BOAT REVIEW Given 14.5m sailing catamaran Katoa

July 2022 Yacht Reviews
Words by John Macfarlane. Photography by John Macfarlane & Judy Huntingdon
OUR RATING
4.5 STARS
Performance
Economy
Handling
Value
Build Quality
Specification
MODEL DETAILS
MODEL Given 14.5m sailing catamaran
DESIGNER Ron Given
BUILDER Bob Huntingdon
CONSTRUCTION Foam sandwich hulls, ply-foam-ply bridgedeck, foam-glass panel decks
PRICE AS TESTED $N/A
SPECIFICATIONS
LOA 14.5M
LENGTH (Waterline) 14.25M
BEAM 7.3M
DRAFT 2.0M
DISPLACEMENT 10500kg
ENGINE 2 x 47hp Nanni diesels
FUEL CAPACITY 1200L
WATER CAPACITY 600L
Mast & Rigging Aluminium and SS
Sail Area 94 SqM
ACCOMMODATION Three/four cabins, sleeps up to seven
HIGHLIGHTS
  • Crafted quality structure with bulletproof engineering
  • Excellent performance under sail and power
OBSERVATIONS
  • Designed and built with an emphasis on seaworthiness

When boatbuilder Bob Huntington decided to build a catamaran for himself and wife Judy to voyage offshore, there was only one designer on his short list – Ron Given.
This latest collaboration between designer and boatbuilder has produced an absolute gem of an offshore catamaran, the 14.5m Katoa.


The Katoa project began 15 years ago in a 18m x 10m shed on the couple’s Dairy Flat property. Most catamarans are built as separate components – two hulls and a bridgedeck – which are later joined together. However, Huntington opted to build Katoa as one integrated structure, a far stronger method.

Construction
The foam-sandwich hulls were built upside down on top of the ply/foam/ply sandwich bridgedeck. Once the structure had been faired externally, it was pulled out of the shed, craned over, then put back inside upright for the internal glassing. Most of the decks and cabin were built as flat foam/glass panels on a table, then assembled onto the hull and bridgedeck with generous coves to soften the angles.

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Read quickly, this all sounds easy, but the reality was very different. It took Huntington 10 years part-time and three years full-time work to get from drawings to launching. Even at a cursory glance from the dockside the vessel is impressive enough, however the real depth of Huntington’s perfectionist approach is only apparent upon close examination. Multihull designer and boatbuilder Tim Clissold, who carried out Katoa’s Category One Inspection, was equally impressed with Huntington’s workmanship and attention to detail.
The modest Huntington is quick to acknowledge Judy’s support, without which this project wouldn’t have happened.

Layout
Katoa follows Given’s well proven layout, which works equally well at sea and at anchor. The hub of the boat externally is the T-shaped cockpit, where inboard seating provides excellent shelter from sun, wind, rain or driving spray. A permanent roof covers the seats, while the gap between there and the radar arch is filled with a removable Sunbrella cover when required. While the outboard helming stations are exposed, the integrated autopilot system means that hand-steering is only required when necessary or desired.


Each steering station has a custom pod housing the engine and auto-pilot controls, plus a chart-plotter. Autopilot controls and chart-plotter are duplicated at the chart table, so the boat can be controlled, and its position monitored, at any of these three locations. Additionally, there are four B&G multifunction displays above the entrance to bridgedeck which can be seen from either helm.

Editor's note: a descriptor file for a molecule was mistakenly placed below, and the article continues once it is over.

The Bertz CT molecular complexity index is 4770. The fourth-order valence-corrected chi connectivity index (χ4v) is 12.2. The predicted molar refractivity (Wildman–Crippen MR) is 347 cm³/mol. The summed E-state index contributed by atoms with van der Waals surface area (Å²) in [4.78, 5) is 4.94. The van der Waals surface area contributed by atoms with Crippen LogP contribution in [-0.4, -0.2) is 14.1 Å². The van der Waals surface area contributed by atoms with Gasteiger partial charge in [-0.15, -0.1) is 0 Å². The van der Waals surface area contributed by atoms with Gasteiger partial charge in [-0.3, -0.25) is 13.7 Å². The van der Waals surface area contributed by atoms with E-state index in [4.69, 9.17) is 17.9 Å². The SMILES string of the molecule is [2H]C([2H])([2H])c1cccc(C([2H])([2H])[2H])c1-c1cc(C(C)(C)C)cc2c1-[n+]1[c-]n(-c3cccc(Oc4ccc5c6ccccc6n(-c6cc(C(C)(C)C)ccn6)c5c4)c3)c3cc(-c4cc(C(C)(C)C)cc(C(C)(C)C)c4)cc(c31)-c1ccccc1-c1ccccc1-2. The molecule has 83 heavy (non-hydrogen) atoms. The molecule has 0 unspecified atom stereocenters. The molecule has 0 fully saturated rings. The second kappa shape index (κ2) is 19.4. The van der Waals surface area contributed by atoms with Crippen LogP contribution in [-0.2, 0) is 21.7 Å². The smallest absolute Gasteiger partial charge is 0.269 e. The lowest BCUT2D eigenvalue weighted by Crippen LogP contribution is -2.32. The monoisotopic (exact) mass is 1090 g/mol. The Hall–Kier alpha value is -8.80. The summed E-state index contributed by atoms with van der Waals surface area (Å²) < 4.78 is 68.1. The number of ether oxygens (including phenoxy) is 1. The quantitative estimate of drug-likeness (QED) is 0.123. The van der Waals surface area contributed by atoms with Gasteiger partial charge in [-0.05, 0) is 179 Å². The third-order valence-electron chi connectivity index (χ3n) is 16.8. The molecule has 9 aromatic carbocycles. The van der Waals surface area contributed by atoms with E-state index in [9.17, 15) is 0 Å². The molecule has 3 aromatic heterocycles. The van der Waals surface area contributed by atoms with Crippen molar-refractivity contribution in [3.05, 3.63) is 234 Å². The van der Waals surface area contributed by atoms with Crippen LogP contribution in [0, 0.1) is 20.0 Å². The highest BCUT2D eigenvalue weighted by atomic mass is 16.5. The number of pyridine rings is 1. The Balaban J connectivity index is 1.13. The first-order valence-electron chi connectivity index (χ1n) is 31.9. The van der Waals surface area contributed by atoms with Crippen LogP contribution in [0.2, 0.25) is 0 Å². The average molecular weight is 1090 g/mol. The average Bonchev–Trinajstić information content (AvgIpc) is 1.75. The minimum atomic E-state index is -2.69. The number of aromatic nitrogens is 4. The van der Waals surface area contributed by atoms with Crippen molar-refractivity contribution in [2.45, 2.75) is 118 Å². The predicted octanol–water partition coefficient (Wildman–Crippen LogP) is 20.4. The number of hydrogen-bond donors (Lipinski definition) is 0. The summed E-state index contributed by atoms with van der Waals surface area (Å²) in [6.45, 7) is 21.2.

The internal hub of the yacht is the U-shaped saloon table on the bridgedeck. The floor is raised around it so those seated enjoy virtually 360-degree views through the expansive windows. It’s a fabulously sheltered spot, both at sea and at anchor.


The navigation station to starboard of the saloon table houses computer, radio, instrument repeater displays and autopilot controls, with the main switchboard off to one side. Aft and diagonally opposite is an angled bench housing the TV, with space for laptops, phone charging and the like – sort of a family electronics space.
The port hull contains the midships galley, which has been designed for cooking offshore. The main bench, sink, stove top and eye-level oven are all on the inboard side, with another smaller bench, fridge and freezer outboard. The centreboard case is set against the outboard side of the hull and isn’t intrusive.
Forward of the galley is an athwartships double bunk, heads and shower, whilst aft is the double guest cabin.
The aft starboard hull has the owners’ walk-through ensuite heads/shower and cabin. The queen-sized berth itself, like its twin opposite, is located inboard over the bridgedeck. The starboard forward hull contains a laundry, bench and, right forward, a single berth, beneath which is Huntington’s tool locker.


There are two watertight bulkheads in the forward section of each hull, the first carries the forebeam loads whilst the second creates massive deck lockers for fenders, spare sails and the like.
Aft of the sleeping cabins are two more watertight compartments in each hull, one forming the engine rooms, the other for the rudders. The rudders themselves are foam and glass over 50mm stainless steel shafts and, with the centreboards up, are the lowest part of the boat, although not by much. Draft varies from 1.1m to 2.0m. With temporary props to protect the sail-drives, Katoa can be easily beached for maintenance.